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Eurofighter Typhoon

Volume 533: debated on Monday 10 October 2011

Typhoon has already been exported to Saudi Arabia and Austria, where it is in operational service. It is also competing in a number of other important markets. Oman has announced its intention to buy Typhoon, and India has selected it for the final phase of its medium multi-role combat aircraft competition. It is also competing in a number of other countries, including Japan, Malaysia and Qatar.

I confidently expect an increase in interest in Typhoon, following its highly successful air defence and ground attack roles over Libya, in which it has consistently demonstrated exceptional levels of reliability, performance, accuracy, and overall cost-effectiveness over and above our very high expectations.

I thank my hon. Friend for his answer. Does he agree that Typhoon’s success is down to UK leadership in the design and manufacture of world-class aircraft and that Government support is needed, not just to maximise export potential but to defend this vital national interest?

On the question of supporting exports, I know the close interest that my hon. Friend takes in Japan, particularly through her role in the UK-Japan 21st century group. I am happy to reassure her of the close interest that I personally have taken in the export campaign to Japan, which I visited in April, where I discussed Typhoon with many Japanese interlocutors. I am hopeful of a successful outcome. She is absolutely right, too, to emphasise the importance of the underlying design skills and technology—for example, our strong support for Europe’s first second-generation active electronically scanned radar will be key to our success in these export campaigns.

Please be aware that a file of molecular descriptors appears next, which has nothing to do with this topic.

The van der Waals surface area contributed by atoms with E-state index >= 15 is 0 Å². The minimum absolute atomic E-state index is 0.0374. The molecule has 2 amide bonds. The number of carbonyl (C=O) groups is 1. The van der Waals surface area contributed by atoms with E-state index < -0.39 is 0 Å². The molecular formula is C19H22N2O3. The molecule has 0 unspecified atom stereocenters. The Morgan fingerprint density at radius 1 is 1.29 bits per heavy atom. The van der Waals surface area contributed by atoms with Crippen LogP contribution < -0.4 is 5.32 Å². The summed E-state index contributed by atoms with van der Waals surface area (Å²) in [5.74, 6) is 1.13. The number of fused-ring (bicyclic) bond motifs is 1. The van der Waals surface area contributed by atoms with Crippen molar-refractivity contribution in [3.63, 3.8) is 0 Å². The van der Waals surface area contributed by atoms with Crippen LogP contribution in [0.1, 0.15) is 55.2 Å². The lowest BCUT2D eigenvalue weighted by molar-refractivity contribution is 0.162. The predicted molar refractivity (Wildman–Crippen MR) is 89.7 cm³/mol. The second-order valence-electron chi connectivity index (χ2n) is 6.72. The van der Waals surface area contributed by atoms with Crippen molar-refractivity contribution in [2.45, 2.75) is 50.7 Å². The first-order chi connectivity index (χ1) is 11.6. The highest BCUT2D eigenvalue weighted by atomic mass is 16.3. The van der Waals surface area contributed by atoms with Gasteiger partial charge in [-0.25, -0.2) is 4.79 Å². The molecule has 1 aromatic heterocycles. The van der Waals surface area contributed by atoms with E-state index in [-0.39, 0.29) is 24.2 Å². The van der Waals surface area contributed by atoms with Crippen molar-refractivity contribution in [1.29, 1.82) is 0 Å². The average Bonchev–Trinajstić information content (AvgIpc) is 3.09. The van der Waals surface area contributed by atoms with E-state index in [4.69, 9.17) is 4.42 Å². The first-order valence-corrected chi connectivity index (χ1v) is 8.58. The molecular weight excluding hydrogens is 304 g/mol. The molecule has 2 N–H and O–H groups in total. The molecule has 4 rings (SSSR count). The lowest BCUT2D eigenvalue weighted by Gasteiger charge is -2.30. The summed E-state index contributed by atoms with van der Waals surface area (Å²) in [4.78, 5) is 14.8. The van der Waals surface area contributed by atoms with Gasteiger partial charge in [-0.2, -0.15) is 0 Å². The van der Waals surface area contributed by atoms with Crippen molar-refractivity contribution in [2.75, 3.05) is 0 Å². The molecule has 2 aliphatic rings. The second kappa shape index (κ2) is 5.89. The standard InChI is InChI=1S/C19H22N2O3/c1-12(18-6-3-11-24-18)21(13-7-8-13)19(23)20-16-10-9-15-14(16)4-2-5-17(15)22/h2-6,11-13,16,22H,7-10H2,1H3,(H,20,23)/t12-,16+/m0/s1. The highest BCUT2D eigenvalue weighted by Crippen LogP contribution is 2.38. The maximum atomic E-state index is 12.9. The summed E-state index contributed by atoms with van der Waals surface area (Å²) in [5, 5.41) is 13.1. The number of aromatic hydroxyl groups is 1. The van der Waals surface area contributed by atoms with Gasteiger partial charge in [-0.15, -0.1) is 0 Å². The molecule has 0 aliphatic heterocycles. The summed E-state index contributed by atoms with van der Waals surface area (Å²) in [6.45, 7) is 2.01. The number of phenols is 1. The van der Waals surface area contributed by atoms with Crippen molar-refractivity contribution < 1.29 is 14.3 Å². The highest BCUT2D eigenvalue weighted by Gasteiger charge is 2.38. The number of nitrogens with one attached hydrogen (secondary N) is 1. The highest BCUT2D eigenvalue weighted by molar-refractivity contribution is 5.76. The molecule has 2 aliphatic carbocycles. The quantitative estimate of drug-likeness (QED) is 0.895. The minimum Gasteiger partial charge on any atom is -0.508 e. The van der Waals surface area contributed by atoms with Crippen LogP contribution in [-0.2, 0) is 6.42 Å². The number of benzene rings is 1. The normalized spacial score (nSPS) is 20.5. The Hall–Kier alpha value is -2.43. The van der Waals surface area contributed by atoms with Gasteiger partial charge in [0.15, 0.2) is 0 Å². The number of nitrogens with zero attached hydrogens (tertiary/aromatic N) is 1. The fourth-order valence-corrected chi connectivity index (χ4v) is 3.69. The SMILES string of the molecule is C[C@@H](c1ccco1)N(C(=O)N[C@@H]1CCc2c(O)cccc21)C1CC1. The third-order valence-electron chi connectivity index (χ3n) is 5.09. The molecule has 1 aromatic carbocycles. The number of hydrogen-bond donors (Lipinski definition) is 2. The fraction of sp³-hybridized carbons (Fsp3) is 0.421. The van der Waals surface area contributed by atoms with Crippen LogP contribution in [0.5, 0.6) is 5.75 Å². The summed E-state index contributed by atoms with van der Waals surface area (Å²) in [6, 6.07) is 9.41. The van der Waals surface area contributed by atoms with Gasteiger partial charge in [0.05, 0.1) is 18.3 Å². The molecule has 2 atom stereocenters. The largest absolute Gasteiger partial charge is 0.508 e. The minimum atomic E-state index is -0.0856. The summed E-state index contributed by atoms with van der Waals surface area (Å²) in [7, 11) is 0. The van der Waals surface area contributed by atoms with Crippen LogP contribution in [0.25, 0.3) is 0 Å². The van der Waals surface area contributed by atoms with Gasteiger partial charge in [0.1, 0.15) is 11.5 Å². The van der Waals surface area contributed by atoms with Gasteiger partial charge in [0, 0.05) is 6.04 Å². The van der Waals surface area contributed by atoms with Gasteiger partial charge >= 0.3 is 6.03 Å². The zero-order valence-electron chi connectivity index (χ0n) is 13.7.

Ministers talk rather too often about buying off the peg from our international partners, including the USA which, we understand, is struggling at the moment, too. Should Ministers not seek to enhance sales, encourage value for money from British companies and ensure that we retain jobs and skills in the UK? Perhaps the Minister can tell the House whether, given the fall in international demand for top-quality British goods such as the Typhoon and subsequent job losses, he intends to ensure that such phrases are not used in future and that orders go to the UK first.

I welcome the hon. Lady to her new position and, as it is her first outing, I will be relatively kind in my response to her. [Interruption.] I have to say that I have read with considerable interest her party’s defence review procurement document, which advocates a similar policy in relation to off-the-shelf and modified off-the-shelf, so she should read what her own party is suggesting before criticising us. As for her comment that demand for Typhoon is falling, it is true that the four partner nations are stretching out production, but demand is rising fast around the globe, and I am confident that Ministers have a strong commitment to their export diaries, which will lead—

Order. We need to move on; I am grateful to the Minister. [Interruption.] Order. The Minister’s answers are simply too long—we need to make progress.

I am grateful for the efforts that the Defence Secretary and his team have made to try to export Typhoon and secure jobs for my constituents in Lancashire at Samlesbury and Warton. However, should the British Government be successful in helping to win those orders abroad, what guarantees can we try to secure from BAE that this is good news for work in Lancashire, and not just good news for BAE shareholders?

I think that it is guaranteed that it will be good news for Lancashire. Of course, the precise composition of the bids is a matter for the company, but I think that it understands the importance of protecting its design skills in my hon. Friend’s constituency, for which he speaks up vigorously and effectively in the House.